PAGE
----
In the Fall of 2012, shortly before the most well-known creativity index in Germany was about to be published (Manager Magazine Kreativ Index), two leading advertising agencies in Germany, Jung von Matt and Scholz & Friends, announced that they would not participate in any creative or advertising award competitions in 2013.
This was not sour grapes. Jung von Matt had taken first place in the index six years in a row and Scholz & Friends were ranked fourth.
What's more, creativity matters a lot to these people. If an agency or a creative professional had to choose from all possible value adding aspects of their business, chances are that the one they would rate highest would be their ability to come up with original, novel and creative advertising campaigns. The underlying idea is that outstanding creative campaigns will deliver outstanding business results to the client.
You can see, therefore, why most agencies take creative awards seriously. Winning one makes their creative potential visible and tangible to their clients. And when agencies ask newly won accounts why they were invited to pitch, the usual answer clients give is that the selection was made on the basis of rankings in the usual competitions.
Creative individuals also love the competition with their peers. The national and international creative professional pecking order is determined to a large degree by the results from award competitions. Moreover, agency bosses see award competitions as a key motivational tool. It's like the Olympic games — if they didn't exist, no one would ever have run the 100m dash in under ten seconds.
So what inspired the decision to pull out of creative award competitions? At least two reasons come to mind. First, a growing large number of submissions to competitions consists of so-called 'gold-ideas' — or less flattering — 'zombie creations'. These are campaigns whose explicit objective is to win an award but not to run on prime time TV. The objective is to push up the agency in creative rankings rather than sell a product. If this is true, then the clients in question are basically being ripped off.
But the bigger question is whether creative award success really is a good measure of an agency's creative potential. Our view here is that there are more rigorous metrics for assessing success in advertising.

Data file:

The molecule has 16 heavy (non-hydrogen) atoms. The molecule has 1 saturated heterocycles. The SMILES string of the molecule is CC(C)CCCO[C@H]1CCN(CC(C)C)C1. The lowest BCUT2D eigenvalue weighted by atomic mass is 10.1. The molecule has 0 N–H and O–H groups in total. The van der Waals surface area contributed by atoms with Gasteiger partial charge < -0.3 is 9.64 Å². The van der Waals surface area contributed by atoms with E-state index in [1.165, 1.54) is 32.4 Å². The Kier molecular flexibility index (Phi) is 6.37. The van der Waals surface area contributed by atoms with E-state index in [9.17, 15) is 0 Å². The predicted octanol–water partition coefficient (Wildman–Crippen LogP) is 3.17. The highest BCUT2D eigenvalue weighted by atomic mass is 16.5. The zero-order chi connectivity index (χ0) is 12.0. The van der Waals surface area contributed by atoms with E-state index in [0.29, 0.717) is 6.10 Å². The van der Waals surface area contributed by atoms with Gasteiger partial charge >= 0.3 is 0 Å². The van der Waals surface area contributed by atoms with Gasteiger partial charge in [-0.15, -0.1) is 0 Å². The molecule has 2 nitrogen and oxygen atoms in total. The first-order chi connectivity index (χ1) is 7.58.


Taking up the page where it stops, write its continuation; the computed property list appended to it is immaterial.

A metric that we have applied is originally based on the famous Torrance Tests of Creative Thinking (TTCT). We compared 437 ad campaigns from 90 leading brands in 10 different FMCG categories in Germany. Using an advertising creativity scale developed from communications researchers at Indiana University in 2007 we evaluated and indexed each campaign's creativity levels.
Specifically, we measured five dimensions of advertising creativity: (1) originality (was the ad original, rare, surprising, unique?); (2) flexibility (does the ad link the product to different ideas, concepts, or subjects?); (3) elaboration (does the ad contain intricate or numerous details?); (4) synthesis (does the ad blend normally unrelated objects or ideas?); and (5) artistic value (does the ad excel visually, verbally, or graphically?).
Controlling for the spending of each brand, we used a statistical sales response model to link campaign creativity, ad spending, pricing, competitive ad spending and pricing to the sales performance of the advertised brands over time.
We found that creativity made a big difference. Typically, a 1% increase in advertising spend translates into a 0.2% increase in purchases but for the more creative ads (by our measure) we found that the purchase responsiveness approached 0.3%.
The big lesson from this is that the effectiveness of creativity can be measured quite precisely. Once the business world starts to realize this and researchers find ways to refine the measures and models we can use, we'll find out a lot more about what types of creativity work best in what context. And then we can consign all those plaques and statuettes to the boxroom.
An HBR Insight Center